The reality, of course, was that this prohibition meant that a sizeable group of various sorts of medical practitioners were left on the “periphery.” Many of those individuals are, unfortunately but inevitably, lost to history. While we know a good deal about the properly licensed physicians documented by the College’s official records, we know less about the rule-breakers; however, those same College records do provide some information on the rule-breakers they caught, punished, and/or attempted to thwart. Pelling describes the fringe group on which she focuses as “the 714 different medical practitioners—the ‘irregulars’—to whom the Annals or minutes of the College give us access during the ninety years between October 1550 and September 1640” (3-4). Crooke, interestingly, falls into both groups; while he did eventually become a “proper” member of the College, he also frequently found himself at odds with them.
In her study of the London physicians, Pelling employs prosopography, a term that was new to me; according to the OED, it refers to “A study or description of an individual’s life, career, etc.; esp. a collection of such studies focusing on the public careers and relationships of a group in a particular place and period; a collective biography.” Interestingly, one of the conclusions Pelling makes after studying “the irregulars” as a group is that they construe a “middling sort” of class in their society.
As is plain to see, the strength of the medical hegemony in modern western society has had the predictable effect of breeding its polar opposite; extremes of faith and cynicism flourish accordingly, and require histories to match. In these histories we have physicians and quacks, quacks and physicians, with variants which see pre-modern physicians and quacks as one and the same. Regrettably, some forms of cultural history may inadvertently reinforce this vicious circle, by denying medicine a material existence, and defining it instead as primarily performance, either in person or in print. However great their value, interpretations which avoid materiality are likely to do little to restore the ‘excluded middle’ which has been created by medicine’s largely successful attempt to separate itself from other crafts and trades, primarily but not exclusively at the artisanal level. As well as affecting our impressions of medicine itself, as strictly defined, this separation has also involved areas such as art, music gastronomy, and theatre. These activities were later brought back into the self-image of the accomplished, polymathic practitioner, once they were purged of their connection with the artisanal crafts and could be made to look cultivated (cultural) or artistic. (Pelling 12-13)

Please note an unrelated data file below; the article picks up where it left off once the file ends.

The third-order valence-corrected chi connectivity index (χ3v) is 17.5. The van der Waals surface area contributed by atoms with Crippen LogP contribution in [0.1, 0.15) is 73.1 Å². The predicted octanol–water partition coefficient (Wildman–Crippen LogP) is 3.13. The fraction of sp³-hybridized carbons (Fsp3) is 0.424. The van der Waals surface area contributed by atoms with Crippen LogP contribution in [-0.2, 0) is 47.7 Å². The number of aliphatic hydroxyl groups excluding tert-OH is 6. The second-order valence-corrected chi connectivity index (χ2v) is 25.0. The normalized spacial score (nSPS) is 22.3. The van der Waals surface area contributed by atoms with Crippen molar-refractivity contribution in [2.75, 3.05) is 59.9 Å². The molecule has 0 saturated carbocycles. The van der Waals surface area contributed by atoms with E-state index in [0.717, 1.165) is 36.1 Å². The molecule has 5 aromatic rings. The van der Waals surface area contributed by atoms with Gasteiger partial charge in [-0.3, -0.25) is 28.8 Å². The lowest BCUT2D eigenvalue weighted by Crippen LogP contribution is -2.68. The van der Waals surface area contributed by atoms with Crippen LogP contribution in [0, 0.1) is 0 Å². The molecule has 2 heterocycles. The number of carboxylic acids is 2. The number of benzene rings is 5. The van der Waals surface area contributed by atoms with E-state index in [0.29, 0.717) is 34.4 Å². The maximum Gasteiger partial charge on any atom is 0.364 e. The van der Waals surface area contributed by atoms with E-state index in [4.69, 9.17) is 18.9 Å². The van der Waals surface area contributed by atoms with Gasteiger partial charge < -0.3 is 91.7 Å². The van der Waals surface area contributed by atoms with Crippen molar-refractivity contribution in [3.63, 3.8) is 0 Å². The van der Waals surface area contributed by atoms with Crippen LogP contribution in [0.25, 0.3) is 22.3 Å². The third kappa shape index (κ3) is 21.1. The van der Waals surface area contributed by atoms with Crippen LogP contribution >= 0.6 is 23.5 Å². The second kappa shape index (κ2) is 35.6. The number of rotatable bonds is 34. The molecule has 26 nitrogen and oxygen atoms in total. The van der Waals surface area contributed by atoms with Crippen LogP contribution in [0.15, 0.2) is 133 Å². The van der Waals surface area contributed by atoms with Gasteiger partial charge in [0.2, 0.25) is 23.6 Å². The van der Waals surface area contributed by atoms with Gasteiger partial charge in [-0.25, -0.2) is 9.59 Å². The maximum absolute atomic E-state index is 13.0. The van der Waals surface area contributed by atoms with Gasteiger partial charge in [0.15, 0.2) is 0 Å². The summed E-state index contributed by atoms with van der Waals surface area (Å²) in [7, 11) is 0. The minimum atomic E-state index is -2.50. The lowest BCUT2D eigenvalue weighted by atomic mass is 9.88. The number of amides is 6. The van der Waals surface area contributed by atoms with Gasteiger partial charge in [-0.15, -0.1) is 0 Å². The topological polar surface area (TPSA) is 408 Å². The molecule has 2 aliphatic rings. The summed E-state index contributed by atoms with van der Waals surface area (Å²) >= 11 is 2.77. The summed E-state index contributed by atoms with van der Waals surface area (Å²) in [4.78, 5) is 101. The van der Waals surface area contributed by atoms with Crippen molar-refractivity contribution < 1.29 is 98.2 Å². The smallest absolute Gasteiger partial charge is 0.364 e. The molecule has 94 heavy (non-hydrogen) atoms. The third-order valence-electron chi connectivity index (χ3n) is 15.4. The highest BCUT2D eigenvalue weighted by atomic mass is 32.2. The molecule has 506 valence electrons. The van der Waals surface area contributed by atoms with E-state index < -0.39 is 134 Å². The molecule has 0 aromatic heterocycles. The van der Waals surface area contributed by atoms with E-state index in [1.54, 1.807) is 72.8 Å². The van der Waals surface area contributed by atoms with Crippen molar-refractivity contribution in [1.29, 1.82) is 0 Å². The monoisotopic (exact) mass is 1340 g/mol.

Pelling even ponders whether the physicians may form a sort of middle class in early modern London:
Were the collegiate physicians—with their dependency on decorum, their stress on what was later called the meritocratic intellect, their sensitivity about social privilege, their faith in rational negotiation, their appeal to legislation, and, above all, their definitive emphasis on (but not involvement in) education—providing a template for middle-class values in many respects ahead of their time? (Pelling 15)
After merely reading Pelling’s introduction (and the sections about Crooke, of course), I was really excited. This is not only a whole new way of thinking about Crooke; it’s a whole new way in which he matters. And, although I have to do more research, I think I may have a way here to turn my love of Crooke into a feasible dissertation project. Pelling, as a historian, bases her research solely on official historical records. As a student of literature, I can incorporate creative representations of physicians into the equation; I can consider what Pelling’s hypotheses can tell us about the plays, poems, and stories of early modern London, and what that literature can tell us about Pelling’s hypotheses.
BUT—now for the good stuff. Here’s a list of the intriguing new (to me, anyway) information Pelling offers on Crooke:
1) He “had first-hand experience of plague in London” (54).
2) The instance in which Jaggard’s wife was called before the College to defend her husband’s decision to print Crooke’s book in its entirety (remember, the Bishop of London and the College of Physicians tried to suppress the portions on the female reproductive system) was not unique, or simply a result of Jaggard’s syphilitic blindness; “Culturally, it might have been thought that the most effective complainant on behalf of a husband was his wife, just as clemency could be gained for irregulars by the pleadings of their wives” (Pelling 124).
3) Helkiah name has variously been recorded Elias, Helkiach, Hilkiah, and Hilkias; variants of his last name include Crook, Croke, Cruyck, and the latinate Crocus.
4) “In the 1610s he [Crooke] appears to have had a shop in which he employed Thomas Lord, first as his servant and then as his ‘private apothecary'” (Pelling 127 n.).
5) Crooke claimed, in a letter to James I, “that they [the College of Physicians] themselves in public dissections exhibited the human body of either sex to be seen and touched and that they cut up indecent parts and explained each separately in the vernacular” (Pelling 222).
6) Pelling finds Crooke’s mastery of Latin impressive; she notes an instance in which “Crooke abased himself by letter (in Latin) [in an attempt to appease the College after an offense] even more successfully [than another irregular], being able to put his own criticisms across at the same time”; in a note, she follows, “Crooke’s letter is an excellent (calculated) example of humanist Latin as ‘adulation’s language'” (278).
I am particularly excited about Crooke’s shop and “private apothecary”—this is something I’ll definitely be pursuing with further research.